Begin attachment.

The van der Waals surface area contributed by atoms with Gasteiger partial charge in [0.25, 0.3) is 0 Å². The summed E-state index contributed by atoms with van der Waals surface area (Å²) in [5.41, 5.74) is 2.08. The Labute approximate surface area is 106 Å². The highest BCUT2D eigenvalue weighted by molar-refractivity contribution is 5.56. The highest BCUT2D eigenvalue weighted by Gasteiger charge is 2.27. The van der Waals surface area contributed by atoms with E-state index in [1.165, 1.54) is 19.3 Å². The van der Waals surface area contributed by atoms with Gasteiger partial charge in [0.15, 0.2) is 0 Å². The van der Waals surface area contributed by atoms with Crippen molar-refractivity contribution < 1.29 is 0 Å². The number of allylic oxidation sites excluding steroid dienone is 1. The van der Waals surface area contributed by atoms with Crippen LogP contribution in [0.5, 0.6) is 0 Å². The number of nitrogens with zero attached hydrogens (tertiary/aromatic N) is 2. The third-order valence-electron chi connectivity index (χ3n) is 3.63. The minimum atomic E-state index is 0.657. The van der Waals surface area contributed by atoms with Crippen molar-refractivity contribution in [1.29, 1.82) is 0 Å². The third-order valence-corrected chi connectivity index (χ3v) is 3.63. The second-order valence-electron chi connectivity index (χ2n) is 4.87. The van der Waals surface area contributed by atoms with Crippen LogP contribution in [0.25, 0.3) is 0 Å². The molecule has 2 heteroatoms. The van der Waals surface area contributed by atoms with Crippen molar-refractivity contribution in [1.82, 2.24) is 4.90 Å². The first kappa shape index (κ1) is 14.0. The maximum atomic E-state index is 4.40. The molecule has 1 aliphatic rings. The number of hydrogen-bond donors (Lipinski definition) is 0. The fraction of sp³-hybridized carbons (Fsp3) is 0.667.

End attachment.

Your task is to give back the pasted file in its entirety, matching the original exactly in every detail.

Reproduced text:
The van der Waals surface area contributed by atoms with Gasteiger partial charge in [0.25, 0.3) is 0 Å². The summed E-state index contributed by atoms with van der Waals surface area (Å²) in [5.41, 5.74) is 2.08. The Labute approximate surface area is 106 Å². The highest BCUT2D eigenvalue weighted by molar-refractivity contribution is 5.56. The highest BCUT2D eigenvalue weighted by Gasteiger charge is 2.27. The van der Waals surface area contributed by atoms with E-state index in [1.165, 1.54) is 19.3 Å². The van der Waals surface area contributed by atoms with Gasteiger partial charge in [0.15, 0.2) is 0 Å². The van der Waals surface area contributed by atoms with Crippen molar-refractivity contribution < 1.29 is 0 Å². The number of allylic oxidation sites excluding steroid dienone is 1. The van der Waals surface area contributed by atoms with Crippen LogP contribution in [0.5, 0.6) is 0 Å². The number of nitrogens with zero attached hydrogens (tertiary/aromatic N) is 2. The third-order valence-electron chi connectivity index (χ3n) is 3.63. The minimum atomic E-state index is 0.657. The van der Waals surface area contributed by atoms with Crippen molar-refractivity contribution in [1.29, 1.82) is 0 Å². The third-order valence-corrected chi connectivity index (χ3v) is 3.63. The second-order valence-electron chi connectivity index (χ2n) is 4.87. The van der Waals surface area contributed by atoms with Crippen LogP contribution in [0.25, 0.3) is 0 Å². The molecule has 2 heteroatoms. The van der Waals surface area contributed by atoms with Crippen molar-refractivity contribution in [1.82, 2.24) is 4.90 Å². The first kappa shape index (κ1) is 14.0. The maximum atomic E-state index is 4.40. The molecule has 1 aliphatic rings. The number of hydrogen-bond donors (Lipinski definition) is 0. The fraction of sp³-hybridized carbons (Fsp3) is 0.667.